Studies into how the human brain translates sensory data into action are many, ongoing and not without controversy. All agree, however, that an individual’s experience plays a role in how that individual makes decisions based upon factual data.
Obi-Wan’s distance comparison last night brought that to mind. The Injured Puppy story is still bothering me and as I’m wont to do, I’m turning it over and around and inside out looking for sense. In Obi-Wan’s part of the world, 5-15 miles is a long way. In my current world 50-75 miles is a long way.
I spent the first half of my life in the inter-mountain West, much of it in remote high altitude valleys where being socked in for weeks at a time wasn’t uncommon and miles weren’t used to judge distance. Travel times were the basis. The sixteen miles over the pass can take ten hours to traverse in bad weather, forty minutes in good weather. Every vehicle included a rifle in case a deer or elk had to be put down after a collision, emergency survival gear and chains, and a CB radio to hopefully reach the nearest person in the event of catastrophe.
One particular Valley has been ranched by the same families for generations. Cattle, sheep and alfalfa were the economic base of the Valley (that has changed in the past decade or so much to my dismay.) No one is more attuned to and caring of animals than a rancher. Contrary to what you may have heard those people know their animals well, particularly the non-livestock animals.
Since first reading about Injured Puppy I’ve thought about what the ranchers would’ve done in that specific situation. Each rancher I knew had excellent veterinary skills and a couple were veterinary school graduates. They had to be experienced in veterinary care since the licensed vet may or may not be able to get to the Valley within a few days and taking an animal to the vet was often impossible (ever try getting a downed heifer in the high grazing lease into a trailer?) Each had a good supply of antibiotics and antiseptics, lidocaine and suture string, etc. Back then they usually had good veterinary pain control medications which are no longer allowed to be purchased, much less used, without a veterinary license.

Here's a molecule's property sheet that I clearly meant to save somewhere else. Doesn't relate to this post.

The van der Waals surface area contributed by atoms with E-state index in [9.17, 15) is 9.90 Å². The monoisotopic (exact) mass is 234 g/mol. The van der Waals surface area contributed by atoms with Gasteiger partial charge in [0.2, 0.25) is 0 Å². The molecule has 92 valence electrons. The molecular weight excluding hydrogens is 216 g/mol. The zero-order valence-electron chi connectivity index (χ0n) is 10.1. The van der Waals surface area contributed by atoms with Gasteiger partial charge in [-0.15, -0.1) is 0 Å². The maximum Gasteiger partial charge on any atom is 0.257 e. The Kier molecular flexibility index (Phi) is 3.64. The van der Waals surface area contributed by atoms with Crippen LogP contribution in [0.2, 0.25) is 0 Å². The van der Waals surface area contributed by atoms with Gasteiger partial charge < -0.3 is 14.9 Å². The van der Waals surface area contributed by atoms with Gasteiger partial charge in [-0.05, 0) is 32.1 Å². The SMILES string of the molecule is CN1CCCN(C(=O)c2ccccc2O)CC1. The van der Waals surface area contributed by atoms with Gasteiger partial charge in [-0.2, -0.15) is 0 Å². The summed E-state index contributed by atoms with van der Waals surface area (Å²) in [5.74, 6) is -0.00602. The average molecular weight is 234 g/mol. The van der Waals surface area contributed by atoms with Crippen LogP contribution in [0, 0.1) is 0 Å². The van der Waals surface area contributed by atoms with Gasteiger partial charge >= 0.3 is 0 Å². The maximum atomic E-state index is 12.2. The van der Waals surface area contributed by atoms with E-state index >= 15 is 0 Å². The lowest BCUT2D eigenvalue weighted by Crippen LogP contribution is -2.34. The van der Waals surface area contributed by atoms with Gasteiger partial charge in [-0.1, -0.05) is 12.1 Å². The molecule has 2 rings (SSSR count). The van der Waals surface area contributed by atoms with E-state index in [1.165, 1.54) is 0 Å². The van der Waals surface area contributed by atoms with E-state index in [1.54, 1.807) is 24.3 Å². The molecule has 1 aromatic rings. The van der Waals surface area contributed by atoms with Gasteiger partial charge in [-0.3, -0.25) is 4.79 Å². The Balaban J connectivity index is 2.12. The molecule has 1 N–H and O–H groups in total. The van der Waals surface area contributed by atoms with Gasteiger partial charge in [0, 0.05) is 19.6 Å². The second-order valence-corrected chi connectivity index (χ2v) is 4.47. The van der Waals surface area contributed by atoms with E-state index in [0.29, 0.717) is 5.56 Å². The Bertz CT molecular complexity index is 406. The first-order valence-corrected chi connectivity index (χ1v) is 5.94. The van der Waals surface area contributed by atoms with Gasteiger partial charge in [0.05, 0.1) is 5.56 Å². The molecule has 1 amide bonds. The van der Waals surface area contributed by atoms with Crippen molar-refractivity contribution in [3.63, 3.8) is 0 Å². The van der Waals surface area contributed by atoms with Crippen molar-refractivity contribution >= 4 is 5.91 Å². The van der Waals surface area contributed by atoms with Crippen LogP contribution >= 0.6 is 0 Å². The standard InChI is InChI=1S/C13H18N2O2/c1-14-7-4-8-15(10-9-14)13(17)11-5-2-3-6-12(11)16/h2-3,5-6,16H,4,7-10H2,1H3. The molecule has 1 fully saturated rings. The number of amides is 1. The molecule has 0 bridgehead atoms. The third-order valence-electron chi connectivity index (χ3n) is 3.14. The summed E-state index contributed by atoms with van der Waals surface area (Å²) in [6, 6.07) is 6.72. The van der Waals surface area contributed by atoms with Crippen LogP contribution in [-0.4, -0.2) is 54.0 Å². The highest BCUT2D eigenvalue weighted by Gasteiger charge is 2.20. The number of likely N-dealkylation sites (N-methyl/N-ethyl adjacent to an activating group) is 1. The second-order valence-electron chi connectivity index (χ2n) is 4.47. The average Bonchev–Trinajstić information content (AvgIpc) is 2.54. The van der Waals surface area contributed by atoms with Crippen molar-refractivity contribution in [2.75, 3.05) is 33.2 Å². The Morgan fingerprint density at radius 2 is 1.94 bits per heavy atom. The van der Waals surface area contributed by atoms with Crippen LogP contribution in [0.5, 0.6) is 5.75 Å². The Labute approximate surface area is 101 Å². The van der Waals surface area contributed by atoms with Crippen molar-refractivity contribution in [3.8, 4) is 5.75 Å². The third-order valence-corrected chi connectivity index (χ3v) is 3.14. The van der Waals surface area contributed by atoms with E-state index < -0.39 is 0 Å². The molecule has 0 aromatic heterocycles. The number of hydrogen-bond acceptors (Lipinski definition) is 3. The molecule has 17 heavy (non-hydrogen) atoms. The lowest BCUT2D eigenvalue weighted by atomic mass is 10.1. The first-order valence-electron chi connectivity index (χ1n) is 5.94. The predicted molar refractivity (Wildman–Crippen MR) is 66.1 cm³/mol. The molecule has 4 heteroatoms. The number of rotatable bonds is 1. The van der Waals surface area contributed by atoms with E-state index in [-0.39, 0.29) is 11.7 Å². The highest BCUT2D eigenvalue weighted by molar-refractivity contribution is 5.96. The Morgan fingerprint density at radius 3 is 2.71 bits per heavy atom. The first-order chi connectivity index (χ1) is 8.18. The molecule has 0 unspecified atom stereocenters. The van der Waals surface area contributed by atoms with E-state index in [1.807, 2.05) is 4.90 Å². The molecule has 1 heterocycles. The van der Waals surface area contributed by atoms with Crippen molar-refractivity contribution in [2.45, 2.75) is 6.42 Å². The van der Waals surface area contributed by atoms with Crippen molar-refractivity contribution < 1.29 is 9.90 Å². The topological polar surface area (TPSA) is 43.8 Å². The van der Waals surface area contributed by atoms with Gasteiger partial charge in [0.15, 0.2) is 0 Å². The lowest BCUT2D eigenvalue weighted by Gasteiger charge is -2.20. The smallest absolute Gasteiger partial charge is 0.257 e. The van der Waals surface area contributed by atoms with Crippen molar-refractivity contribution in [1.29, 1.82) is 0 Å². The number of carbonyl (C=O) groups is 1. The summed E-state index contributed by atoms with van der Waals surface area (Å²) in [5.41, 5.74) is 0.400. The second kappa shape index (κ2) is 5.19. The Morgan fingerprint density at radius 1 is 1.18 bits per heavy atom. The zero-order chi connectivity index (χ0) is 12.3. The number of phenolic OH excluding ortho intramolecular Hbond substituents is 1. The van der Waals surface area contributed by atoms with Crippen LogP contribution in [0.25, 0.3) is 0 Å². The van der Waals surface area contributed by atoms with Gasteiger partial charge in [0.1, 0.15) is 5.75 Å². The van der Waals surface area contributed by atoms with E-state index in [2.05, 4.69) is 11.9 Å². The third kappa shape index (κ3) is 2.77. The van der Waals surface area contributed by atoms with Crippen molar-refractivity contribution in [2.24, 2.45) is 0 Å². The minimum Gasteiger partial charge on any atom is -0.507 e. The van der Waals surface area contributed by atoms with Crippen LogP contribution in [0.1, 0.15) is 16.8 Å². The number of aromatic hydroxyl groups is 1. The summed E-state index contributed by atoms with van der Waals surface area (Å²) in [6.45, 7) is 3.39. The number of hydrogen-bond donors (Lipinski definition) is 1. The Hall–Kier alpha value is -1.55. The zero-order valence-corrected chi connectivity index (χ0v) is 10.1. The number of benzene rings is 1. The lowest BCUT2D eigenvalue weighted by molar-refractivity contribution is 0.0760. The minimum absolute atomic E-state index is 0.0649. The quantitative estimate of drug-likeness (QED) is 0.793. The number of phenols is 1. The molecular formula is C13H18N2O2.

What would they have done if they’d found Injured Puppy? They wouldn’t have even thought of taking and posting a photo to Facebook. They’d assess the injury with practiced eyes and decide whether Injured Puppy’s chances of survival were better than 50/50. If not, they’d put the puppy down. I’ve met no one more intolerant of actual animal suffering than those people.
If they decide the pup’s chances were good, the weather is decent and they know where to find the vet (mountain veterinarians go to their clients) they or someone on the ranch would take Injured Puppy to be cared for by the licensed vet.
If taking the pup to the vet isn’t an option due to weather, inability to locate the vet or whatever, they’d decide whether they or someone they know have the skills to attempt the repair themselves. If so, they’d do it. If not, they’d put the puppy down.
The animal’s suffering is the unspoken premise in this decision tree. Allowing an animal to suffer excruciating pain is not an option. If suffering cannot be alleviated for whatever reason the humane action is to put the animal down, whether it’s the crippled doe splayed on the road or a cattle dog mauled by coyotes (it happens more often than you think.)
I can’t imagine those people taking Injured Puppy into their care and watching it suffer for two days when veterinary care is an easy half hour drive on a freaking interstate. Any Valley resident who did such a thing would be a pariah—not good in February when you need something and the pass is closed.
If you’re wondering by what standard I’m judging GARD’s self-proclaimed actions regarding Sarge and Injured Puppy, there you have it. Not a single soul I knew growing up would tolerate Joy Bohannon’s presence. She wouldn’t make it to spring before fleeing to more comfortable and prosperous environs.